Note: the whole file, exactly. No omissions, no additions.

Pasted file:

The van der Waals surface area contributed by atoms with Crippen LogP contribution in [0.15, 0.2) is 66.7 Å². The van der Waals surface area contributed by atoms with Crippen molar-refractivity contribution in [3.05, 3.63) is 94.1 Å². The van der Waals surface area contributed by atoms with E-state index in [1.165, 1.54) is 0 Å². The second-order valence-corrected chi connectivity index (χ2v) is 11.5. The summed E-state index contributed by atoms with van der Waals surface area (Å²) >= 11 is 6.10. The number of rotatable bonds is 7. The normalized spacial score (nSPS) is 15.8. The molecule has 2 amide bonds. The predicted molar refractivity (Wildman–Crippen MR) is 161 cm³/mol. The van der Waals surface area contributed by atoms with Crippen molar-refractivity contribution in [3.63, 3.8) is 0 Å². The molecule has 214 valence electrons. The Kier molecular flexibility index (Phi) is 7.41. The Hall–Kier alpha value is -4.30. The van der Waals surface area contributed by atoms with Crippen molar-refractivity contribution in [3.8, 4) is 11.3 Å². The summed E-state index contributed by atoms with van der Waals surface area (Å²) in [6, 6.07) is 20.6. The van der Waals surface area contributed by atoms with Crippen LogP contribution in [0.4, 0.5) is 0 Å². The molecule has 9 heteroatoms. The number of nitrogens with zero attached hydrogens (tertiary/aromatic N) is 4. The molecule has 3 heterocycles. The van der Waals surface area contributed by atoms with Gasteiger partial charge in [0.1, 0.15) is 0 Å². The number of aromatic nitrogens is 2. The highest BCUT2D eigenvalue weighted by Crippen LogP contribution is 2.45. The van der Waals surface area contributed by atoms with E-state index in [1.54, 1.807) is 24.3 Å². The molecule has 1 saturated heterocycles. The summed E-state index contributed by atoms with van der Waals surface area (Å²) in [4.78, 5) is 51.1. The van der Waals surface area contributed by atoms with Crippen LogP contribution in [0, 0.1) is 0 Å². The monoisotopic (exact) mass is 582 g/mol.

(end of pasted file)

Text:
The van der Waals surface area contributed by atoms with Crippen LogP contribution in [0.15, 0.2) is 66.7 Å². The van der Waals surface area contributed by atoms with Crippen molar-refractivity contribution in [3.05, 3.63) is 94.1 Å². The van der Waals surface area contributed by atoms with E-state index in [1.165, 1.54) is 0 Å². The second-order valence-corrected chi connectivity index (χ2v) is 11.5. The summed E-state index contributed by atoms with van der Waals surface area (Å²) >= 11 is 6.10. The number of rotatable bonds is 7. The normalized spacial score (nSPS) is 15.8. The molecule has 2 amide bonds. The predicted molar refractivity (Wildman–Crippen MR) is 161 cm³/mol. The van der Waals surface area contributed by atoms with Crippen molar-refractivity contribution in [3.63, 3.8) is 0 Å². The molecule has 214 valence electrons. The Kier molecular flexibility index (Phi) is 7.41. The Hall–Kier alpha value is -4.30. The van der Waals surface area contributed by atoms with Crippen molar-refractivity contribution in [3.8, 4) is 11.3 Å². The summed E-state index contributed by atoms with van der Waals surface area (Å²) in [6, 6.07) is 20.6. The van der Waals surface area contributed by atoms with Crippen LogP contribution in [0.4, 0.5) is 0 Å². The molecule has 9 heteroatoms. The number of nitrogens with zero attached hydrogens (tertiary/aromatic N) is 4. The molecule has 3 heterocycles. The van der Waals surface area contributed by atoms with Gasteiger partial charge in [0.1, 0.15) is 0 Å². The number of aromatic nitrogens is 2. The highest BCUT2D eigenvalue weighted by Crippen LogP contribution is 2.45. The van der Waals surface area contributed by atoms with E-state index in [1.54, 1.807) is 24.3 Å². The molecule has 1 saturated heterocycles. The summed E-state index contributed by atoms with van der Waals surface area (Å²) in [4.78, 5) is 51.1. The van der Waals surface area contributed by atoms with Crippen LogP contribution in [0, 0.1) is 0 Å². The monoisotopic (exact) mass is 582 g/mol.